Alumna Emily Lutz on Choosing STU

Emily Lutz graduated in 2011 with a double major in Political Science/Great Ideas and a double minor in Human Rights/Spanish. At STU, she also danced for UNB Dance, sat on the executive for the Political Science Society, travelled to Boston and Singapore for Model United Nations, and took courses in Avila, Spain.

Now the deputy mayor of Kings County, NS, she addressed first-year students during the 2017 Welcome Week Commencement Ceremony.
Here’s part of what she had to say about choosing STU!

University was an opportunity to get to know what I really wanted. I discovered that it wasn’t about becoming a different person, but strengthening and focusing on the parts of yourself that make you an individual. My time at STU helped me discover what I wanted to give the world, and gave me the confidence and knowledge to know how best to do it.
There is something special about earning a liberal arts degree. To see an education solely as the means to a job is the wrong way to look at an education. My degree gave me a tool box, one that empowers me to think differently about the world and my role in it.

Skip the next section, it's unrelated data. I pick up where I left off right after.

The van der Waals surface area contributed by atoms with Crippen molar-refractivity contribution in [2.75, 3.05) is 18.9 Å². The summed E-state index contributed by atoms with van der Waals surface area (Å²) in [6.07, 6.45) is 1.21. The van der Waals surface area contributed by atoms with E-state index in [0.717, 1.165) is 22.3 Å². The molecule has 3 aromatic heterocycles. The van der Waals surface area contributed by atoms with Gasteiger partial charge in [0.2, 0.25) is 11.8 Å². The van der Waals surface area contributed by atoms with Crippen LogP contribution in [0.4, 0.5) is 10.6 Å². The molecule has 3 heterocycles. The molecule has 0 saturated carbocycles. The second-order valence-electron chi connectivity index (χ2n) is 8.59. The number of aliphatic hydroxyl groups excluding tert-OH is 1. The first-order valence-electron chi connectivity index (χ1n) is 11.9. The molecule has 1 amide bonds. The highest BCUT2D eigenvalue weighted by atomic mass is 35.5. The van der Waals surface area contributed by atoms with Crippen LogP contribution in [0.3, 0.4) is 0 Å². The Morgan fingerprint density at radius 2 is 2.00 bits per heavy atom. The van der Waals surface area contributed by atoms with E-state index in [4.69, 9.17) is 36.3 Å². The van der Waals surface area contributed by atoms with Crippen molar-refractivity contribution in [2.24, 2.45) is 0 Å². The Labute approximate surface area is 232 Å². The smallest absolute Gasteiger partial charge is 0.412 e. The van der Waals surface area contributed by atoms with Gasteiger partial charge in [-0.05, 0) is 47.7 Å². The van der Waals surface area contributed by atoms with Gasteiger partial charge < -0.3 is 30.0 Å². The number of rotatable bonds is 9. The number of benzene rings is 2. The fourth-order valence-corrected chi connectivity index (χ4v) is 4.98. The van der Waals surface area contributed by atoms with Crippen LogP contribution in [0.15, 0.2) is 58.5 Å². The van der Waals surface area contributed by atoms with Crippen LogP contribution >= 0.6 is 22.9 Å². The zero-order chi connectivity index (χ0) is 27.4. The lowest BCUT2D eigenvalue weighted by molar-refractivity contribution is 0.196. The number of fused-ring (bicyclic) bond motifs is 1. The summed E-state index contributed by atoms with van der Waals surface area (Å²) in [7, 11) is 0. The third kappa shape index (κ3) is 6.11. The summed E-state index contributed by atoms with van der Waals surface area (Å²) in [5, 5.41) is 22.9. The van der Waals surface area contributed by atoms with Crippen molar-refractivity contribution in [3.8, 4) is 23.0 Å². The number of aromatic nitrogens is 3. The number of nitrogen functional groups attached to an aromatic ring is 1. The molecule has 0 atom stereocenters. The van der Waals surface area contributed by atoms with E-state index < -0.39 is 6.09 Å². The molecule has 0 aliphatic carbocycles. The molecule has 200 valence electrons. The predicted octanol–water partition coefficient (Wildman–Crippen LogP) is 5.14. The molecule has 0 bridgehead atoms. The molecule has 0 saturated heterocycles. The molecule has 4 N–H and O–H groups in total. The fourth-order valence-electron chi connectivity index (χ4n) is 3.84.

My degree also taught me how to value the truth. Now, more than ever, we need to believe in the power of words and truth. You cannot have good decision making without critical thought, good research, knowledge of history, and diligent fact-checking.
Finally, my education empowered me to recognize the shortcomings in the governance of my community. I never dreamt I would enter politics but it was a series of timely decisions and a little luck that got my name on the ballot to help change my community.
I was able to succeed because my university experience helped me to become articulate, efficient, and even multi-task (while running a farm and raising a family).
Scientists, engineers, and business people make discoveries, create life-changing technology, and redefine the way we live our lives every day. But without historians, sociologists, and philosophers to guide us through fast-paced development, we will fail to navigate it for the benefit of all. Without policy analysts, criminologists, and psychologists, we cannot contextualize how innovation can and will impact us.
Without liberal arts, we will fail to challenge the structures of society that keep us from moving forward in an equal, just, and humane way. The world needs more people with a liberal arts education, and to be honest, we needed them yesterday.
I have three years left as a municipal politician, three years to make an impact. You have four years left here at St. Thomas. Each and every experience you have here is a tool for your tool kit, and I promise you’ll be using it for the rest of your life.